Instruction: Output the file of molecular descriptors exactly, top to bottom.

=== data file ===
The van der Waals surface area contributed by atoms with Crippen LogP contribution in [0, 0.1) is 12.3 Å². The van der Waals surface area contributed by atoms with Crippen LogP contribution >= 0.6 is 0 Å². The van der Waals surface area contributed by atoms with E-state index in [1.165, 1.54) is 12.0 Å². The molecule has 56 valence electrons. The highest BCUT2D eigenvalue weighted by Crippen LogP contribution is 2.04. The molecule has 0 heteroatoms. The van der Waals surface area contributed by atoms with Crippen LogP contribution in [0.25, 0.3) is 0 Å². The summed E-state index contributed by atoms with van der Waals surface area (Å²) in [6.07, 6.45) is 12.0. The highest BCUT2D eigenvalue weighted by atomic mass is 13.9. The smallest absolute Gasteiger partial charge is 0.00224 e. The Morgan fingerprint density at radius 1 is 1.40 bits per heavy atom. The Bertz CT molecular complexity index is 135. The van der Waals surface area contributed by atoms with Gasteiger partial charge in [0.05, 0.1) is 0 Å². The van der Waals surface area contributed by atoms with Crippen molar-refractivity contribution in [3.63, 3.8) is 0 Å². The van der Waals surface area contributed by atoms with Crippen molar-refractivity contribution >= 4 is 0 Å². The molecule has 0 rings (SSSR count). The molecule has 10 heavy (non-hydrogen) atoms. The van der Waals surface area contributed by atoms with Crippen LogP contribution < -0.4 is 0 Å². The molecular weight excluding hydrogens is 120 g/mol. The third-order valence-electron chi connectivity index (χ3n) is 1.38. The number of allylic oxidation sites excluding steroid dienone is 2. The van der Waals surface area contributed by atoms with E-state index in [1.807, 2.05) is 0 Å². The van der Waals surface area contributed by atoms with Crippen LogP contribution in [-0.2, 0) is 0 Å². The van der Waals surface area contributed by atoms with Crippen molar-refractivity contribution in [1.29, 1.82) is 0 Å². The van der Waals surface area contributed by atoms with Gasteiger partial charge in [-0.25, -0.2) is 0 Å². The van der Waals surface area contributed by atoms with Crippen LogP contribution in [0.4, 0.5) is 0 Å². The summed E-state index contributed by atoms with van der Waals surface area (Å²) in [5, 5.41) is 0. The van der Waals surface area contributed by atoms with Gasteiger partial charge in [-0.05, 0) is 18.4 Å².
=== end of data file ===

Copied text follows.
The van der Waals surface area contributed by atoms with Crippen LogP contribution in [0, 0.1) is 12.3 Å². The van der Waals surface area contributed by atoms with Crippen LogP contribution >= 0.6 is 0 Å². The van der Waals surface area contributed by atoms with E-state index in [1.165, 1.54) is 12.0 Å². The molecule has 56 valence electrons. The highest BCUT2D eigenvalue weighted by Crippen LogP contribution is 2.04. The molecule has 0 heteroatoms. The van der Waals surface area contributed by atoms with Crippen LogP contribution in [0.25, 0.3) is 0 Å². The summed E-state index contributed by atoms with van der Waals surface area (Å²) in [6.07, 6.45) is 12.0. The highest BCUT2D eigenvalue weighted by atomic mass is 13.9. The smallest absolute Gasteiger partial charge is 0.00224 e. The Morgan fingerprint density at radius 1 is 1.40 bits per heavy atom. The Bertz CT molecular complexity index is 135. The van der Waals surface area contributed by atoms with Gasteiger partial charge in [0.05, 0.1) is 0 Å². The van der Waals surface area contributed by atoms with Crippen molar-refractivity contribution in [3.63, 3.8) is 0 Å². The van der Waals surface area contributed by atoms with Crippen molar-refractivity contribution >= 4 is 0 Å². The molecule has 0 rings (SSSR count). The molecule has 10 heavy (non-hydrogen) atoms. The van der Waals surface area contributed by atoms with Crippen LogP contribution < -0.4 is 0 Å². The molecular weight excluding hydrogens is 120 g/mol. The third-order valence-electron chi connectivity index (χ3n) is 1.38. The number of allylic oxidation sites excluding steroid dienone is 2. The van der Waals surface area contributed by atoms with E-state index in [1.807, 2.05) is 0 Å². The van der Waals surface area contributed by atoms with Crippen LogP contribution in [-0.2, 0) is 0 Å². The van der Waals surface area contributed by atoms with Crippen molar-refractivity contribution in [1.29, 1.82) is 0 Å². The van der Waals surface area contributed by atoms with Gasteiger partial charge in [-0.25, -0.2) is 0 Å². The van der Waals surface area contributed by atoms with Crippen LogP contribution in [0.4, 0.5) is 0 Å². The summed E-state index contributed by atoms with van der Waals surface area (Å²) in [5, 5.41) is 0. The van der Waals surface area contributed by atoms with Gasteiger partial charge in [-0.05, 0) is 18.4 Å².